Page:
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$18 Trillion And Growing: A Guide To The Debt Ceiling

Like "sequestration" and "fiscal cliff," the "debt ceiling" is one of those wonky terms that gets thrown around a lot. But what does it mean?

By Elizabeth Hagedorn | October 27, 2015

Legally, the U.S. government can only borrow so much money. In other words, there's a debt ceiling. An $18 trillion debt ceiling. (Video via The White House

But it wasn't always this way. (Video via U.S. National Archives

It used to be that Congress had to approve each individual loan to pay for things like building the Panama Canal. (Video via U.S. National Archives

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That got to be a tedious process. So, in 1917, while raising funds for World War I, Congress established the debt ceiling — giving the Treasury Department the go-ahead to borrow on its own but setting a limit on how much. (Video via U.S. National Archives)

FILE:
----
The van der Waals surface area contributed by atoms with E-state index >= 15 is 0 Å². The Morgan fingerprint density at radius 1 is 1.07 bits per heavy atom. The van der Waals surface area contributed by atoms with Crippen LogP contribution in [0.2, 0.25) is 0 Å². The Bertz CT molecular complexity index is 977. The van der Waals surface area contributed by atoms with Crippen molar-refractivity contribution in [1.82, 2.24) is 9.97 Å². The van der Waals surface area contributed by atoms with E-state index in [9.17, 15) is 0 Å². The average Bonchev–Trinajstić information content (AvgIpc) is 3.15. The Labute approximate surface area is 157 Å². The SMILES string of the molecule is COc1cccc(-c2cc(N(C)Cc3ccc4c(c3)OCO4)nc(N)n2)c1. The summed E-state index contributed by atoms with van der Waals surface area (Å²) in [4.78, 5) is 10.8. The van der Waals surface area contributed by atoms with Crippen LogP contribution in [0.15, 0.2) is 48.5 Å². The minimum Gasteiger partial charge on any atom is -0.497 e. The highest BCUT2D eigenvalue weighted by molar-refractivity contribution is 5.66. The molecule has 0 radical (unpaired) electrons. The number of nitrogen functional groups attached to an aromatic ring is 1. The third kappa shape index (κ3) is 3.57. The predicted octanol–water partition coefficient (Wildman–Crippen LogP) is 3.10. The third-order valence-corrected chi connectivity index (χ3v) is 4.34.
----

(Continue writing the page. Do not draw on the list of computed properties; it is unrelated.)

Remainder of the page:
But that self-imposed borrowing limit wasn't accompanied by a spending limit.

You see, the government has a habit of spending more money than it takes in taxes. To make up the difference, the Treasury Department has to borrow more, prompting Congress to raise the debt ceiling.

Today, it's about three times higher than it was in 2000.

Since 1980, Congress has revised the debt ceiling over 40 times — under both Democratic and Republican presidents. Had they not … well, no one really knows what would have happened. 

That's why, for all the hand-wringing, most would agree raising the debt ceiling is a necessity — an unpleasant one at that.

Except that, the U.S. government not being able to pay its bills would create a big shakeup in the financial markets, and the country's creditworthiness would suffer.

This video includes an image from Harris & Ewing and tom_bullock / CC BY 2.0.

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